30). P. H. Pumphrey wrote in 1931 that with rare exceptions,
the largest and the surest audiences are built by musical programs (Pumphrey, Choosing
the Program Idea 40).
- While peppy banjos might seem to be the right kind of music for the
Clicquot Club ginger ale, most musical programs were not so easily
conceived. Deciding what music should be featured on a sponsored program
was normally the subject of a great deal of debate between the sponsor
and its advertising agency, for there were competing ideas about which
music was most appropriate: sponsors wanted music that they felt best
projected the image they wanted for their product and addressed the
market as they saw it, as in the case of the Dutch Masters Minstrels program.
Advertising agencies frequently had differing thoughts about this,
and then there was the thorny question of audiences and their musical
preferences, which arose slightly later.
- Despite these tensions, the early debates about which music was most
suitable usually coalesced around the question of classical music or
jazz.23 Advertising agencies tended
to prefer classical music because of the prestige and legitimacy it
conferred on their young profession, an attitude aided by a potent
public discourse about the power of radio to uplift the tastes of the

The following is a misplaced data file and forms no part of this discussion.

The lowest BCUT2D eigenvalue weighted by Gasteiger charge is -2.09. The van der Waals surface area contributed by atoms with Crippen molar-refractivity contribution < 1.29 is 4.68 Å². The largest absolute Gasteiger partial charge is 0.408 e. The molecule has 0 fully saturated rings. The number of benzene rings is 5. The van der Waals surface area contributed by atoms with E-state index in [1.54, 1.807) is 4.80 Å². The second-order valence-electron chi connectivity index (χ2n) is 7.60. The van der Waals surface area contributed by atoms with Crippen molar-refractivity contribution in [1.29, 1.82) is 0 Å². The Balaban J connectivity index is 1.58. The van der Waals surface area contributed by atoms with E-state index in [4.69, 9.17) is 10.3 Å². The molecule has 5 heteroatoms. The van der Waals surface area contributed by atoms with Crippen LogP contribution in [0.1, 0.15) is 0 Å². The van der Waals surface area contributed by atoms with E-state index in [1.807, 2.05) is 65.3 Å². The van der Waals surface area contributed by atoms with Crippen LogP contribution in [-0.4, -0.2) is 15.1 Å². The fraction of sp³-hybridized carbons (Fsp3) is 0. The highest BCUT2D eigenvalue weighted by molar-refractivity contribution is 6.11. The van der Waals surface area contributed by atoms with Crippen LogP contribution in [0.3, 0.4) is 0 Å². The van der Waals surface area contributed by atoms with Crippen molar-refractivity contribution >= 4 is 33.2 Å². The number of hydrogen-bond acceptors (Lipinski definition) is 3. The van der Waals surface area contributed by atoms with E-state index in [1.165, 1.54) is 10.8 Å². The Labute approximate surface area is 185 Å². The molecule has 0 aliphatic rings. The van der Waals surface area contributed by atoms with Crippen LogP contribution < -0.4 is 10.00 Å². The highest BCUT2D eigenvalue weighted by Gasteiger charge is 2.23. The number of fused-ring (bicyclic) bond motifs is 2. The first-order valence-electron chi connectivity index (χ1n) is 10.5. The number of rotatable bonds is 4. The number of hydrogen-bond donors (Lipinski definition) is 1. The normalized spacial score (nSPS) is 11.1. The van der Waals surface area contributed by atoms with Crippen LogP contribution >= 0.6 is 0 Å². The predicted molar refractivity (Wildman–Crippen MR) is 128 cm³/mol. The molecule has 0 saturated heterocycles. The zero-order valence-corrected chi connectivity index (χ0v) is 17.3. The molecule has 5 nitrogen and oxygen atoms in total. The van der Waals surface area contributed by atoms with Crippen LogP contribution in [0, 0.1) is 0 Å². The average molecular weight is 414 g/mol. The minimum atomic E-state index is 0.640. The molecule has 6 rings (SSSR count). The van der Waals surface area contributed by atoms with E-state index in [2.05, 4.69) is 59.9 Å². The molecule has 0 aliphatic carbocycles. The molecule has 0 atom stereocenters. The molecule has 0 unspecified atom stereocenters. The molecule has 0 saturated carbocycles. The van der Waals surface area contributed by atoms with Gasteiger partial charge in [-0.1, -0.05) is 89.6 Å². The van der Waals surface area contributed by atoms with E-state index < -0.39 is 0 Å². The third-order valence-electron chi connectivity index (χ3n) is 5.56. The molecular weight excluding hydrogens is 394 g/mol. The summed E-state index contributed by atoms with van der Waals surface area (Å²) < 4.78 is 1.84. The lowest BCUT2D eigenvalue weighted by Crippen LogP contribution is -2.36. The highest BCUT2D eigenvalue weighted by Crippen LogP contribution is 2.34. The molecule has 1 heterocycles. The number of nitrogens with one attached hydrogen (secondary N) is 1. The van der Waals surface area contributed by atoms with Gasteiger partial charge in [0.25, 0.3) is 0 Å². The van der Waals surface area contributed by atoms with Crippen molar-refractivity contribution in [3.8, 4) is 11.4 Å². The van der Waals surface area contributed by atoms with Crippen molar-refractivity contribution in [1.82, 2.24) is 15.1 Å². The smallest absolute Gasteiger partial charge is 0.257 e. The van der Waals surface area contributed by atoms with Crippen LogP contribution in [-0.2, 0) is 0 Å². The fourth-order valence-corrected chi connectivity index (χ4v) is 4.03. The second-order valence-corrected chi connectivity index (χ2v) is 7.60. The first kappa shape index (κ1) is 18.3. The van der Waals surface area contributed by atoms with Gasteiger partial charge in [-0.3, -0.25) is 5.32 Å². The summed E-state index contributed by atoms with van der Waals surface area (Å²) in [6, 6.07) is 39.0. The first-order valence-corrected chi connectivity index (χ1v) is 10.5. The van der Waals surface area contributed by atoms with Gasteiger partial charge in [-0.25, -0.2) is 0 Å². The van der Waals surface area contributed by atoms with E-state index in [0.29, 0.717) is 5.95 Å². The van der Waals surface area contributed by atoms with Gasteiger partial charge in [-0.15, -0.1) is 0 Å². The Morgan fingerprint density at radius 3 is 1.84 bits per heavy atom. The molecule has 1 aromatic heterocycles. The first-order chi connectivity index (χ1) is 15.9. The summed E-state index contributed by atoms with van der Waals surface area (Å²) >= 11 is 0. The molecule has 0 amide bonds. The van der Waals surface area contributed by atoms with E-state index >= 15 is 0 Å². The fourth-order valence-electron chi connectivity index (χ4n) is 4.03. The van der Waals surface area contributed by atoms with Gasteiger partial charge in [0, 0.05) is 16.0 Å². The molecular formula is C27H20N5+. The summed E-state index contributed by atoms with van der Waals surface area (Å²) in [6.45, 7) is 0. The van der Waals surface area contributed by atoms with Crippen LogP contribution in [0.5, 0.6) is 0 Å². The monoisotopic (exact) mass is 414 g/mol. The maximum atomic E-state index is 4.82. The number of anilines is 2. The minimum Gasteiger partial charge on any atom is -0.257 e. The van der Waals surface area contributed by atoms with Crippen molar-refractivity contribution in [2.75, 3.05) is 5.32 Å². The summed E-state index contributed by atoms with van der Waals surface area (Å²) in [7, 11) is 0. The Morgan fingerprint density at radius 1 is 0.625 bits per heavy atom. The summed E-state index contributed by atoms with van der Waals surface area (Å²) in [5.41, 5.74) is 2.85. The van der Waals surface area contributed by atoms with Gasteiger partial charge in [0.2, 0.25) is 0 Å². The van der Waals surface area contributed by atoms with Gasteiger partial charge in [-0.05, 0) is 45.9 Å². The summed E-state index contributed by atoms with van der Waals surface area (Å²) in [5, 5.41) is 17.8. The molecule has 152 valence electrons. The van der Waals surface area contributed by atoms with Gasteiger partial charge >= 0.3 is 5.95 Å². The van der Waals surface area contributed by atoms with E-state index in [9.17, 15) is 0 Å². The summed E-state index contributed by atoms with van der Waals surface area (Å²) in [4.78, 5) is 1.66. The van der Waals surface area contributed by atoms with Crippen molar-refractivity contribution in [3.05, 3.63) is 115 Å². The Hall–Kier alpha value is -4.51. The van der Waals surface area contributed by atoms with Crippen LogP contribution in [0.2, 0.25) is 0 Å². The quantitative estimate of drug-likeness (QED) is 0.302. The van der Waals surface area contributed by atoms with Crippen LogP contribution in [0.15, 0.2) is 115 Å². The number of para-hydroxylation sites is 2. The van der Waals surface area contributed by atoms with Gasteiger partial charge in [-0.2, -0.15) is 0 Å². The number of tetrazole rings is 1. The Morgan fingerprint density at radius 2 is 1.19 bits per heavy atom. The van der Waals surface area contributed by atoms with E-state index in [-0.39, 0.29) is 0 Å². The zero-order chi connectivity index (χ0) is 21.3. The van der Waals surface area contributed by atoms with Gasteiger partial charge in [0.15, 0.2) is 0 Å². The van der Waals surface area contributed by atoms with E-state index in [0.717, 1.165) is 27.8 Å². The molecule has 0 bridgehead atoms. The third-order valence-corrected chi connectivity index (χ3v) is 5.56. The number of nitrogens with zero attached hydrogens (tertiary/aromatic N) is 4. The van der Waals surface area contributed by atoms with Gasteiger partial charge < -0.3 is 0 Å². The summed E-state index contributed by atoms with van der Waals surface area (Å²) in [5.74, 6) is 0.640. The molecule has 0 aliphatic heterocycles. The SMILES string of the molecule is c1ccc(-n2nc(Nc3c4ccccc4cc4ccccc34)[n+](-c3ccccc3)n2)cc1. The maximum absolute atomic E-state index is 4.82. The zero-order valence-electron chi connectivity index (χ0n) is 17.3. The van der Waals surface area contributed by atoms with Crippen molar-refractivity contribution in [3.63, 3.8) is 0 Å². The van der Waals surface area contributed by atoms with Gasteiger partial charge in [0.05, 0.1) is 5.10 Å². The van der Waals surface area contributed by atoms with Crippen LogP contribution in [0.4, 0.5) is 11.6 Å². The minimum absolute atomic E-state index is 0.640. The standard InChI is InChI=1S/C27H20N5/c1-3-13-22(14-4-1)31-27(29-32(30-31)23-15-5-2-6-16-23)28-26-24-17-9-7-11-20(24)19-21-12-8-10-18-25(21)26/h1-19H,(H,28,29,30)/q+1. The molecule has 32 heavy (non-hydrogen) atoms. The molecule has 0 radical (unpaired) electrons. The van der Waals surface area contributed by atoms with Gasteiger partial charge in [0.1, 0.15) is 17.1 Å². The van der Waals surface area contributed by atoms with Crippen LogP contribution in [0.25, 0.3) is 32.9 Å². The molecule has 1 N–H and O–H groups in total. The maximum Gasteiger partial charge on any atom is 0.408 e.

nation.24 Sponsors, however, tended
to advocate music that would enhance their products image, or
sell it, and that was usually music more popular than classical music.
And sometimes meddlesome sponsors wanted to choose the music themselves.25
- The debate about classical music versus jazz has been discussed by
two major radio historians, Susan J. Douglas, and Michele Hilmes, but,
not being musicologists (or musicians) they take these terms largely
at face value. Both authors assume that jazz and classical
mean much the same now as they did then. In fact, the terms as used
by everyone involved in broadcasting were fairly close together in this
period. Jazz referred not to a music with a high improvisational
content performed mainly by African Americans, but, rather, highly arranged
quasi-classical dance tunes performed by white musicians, many with
classical musical training and backgrounds. Paul
Whiteman is the best example of a jazz musician in this
discourse, and indeed was the most prestigious and influential figure
in this music in this era.
- Classical in the late 1920s and 1930s in broadcasters
discourse referred not to classics, but mainly light works,
light classics, and a few warhorses. In his 1931 book on advertising,
Frank A. Arnold provided a script for the General Electric Hour
that aired on WEAF in New York City on November 8, 1930. This was an
hour-long program that featured speeches by Floyd Gibbons, famous
journalist and adventurer, and music performed by the General
Orchestra conducted by Walter Damrosch. The selections on that
particular program included Suite from Henry VIII
by Saint-Saens [sic]; Second and Fourth Movements
from Symphony in G by Haydn; Whispering of the
Flowers by von Bloom; and Overture
to Rienzi by Wagner. In 1927, a nationwide poll
of listeners resulted in a list of favorite compositions. Some are well
knownBeethovens Fifth Symphony, Schuberts Unfinished
Symphony, and Wagners overture to Tannhäuser
heading the listbut over half were light classics, such as Rudolph
Firefly, Victor Herberts Dagger Dance from
Natoma, and Edwin Poldinis Poupee
Valsante (Radio Listeners Vote for Favorite Composers,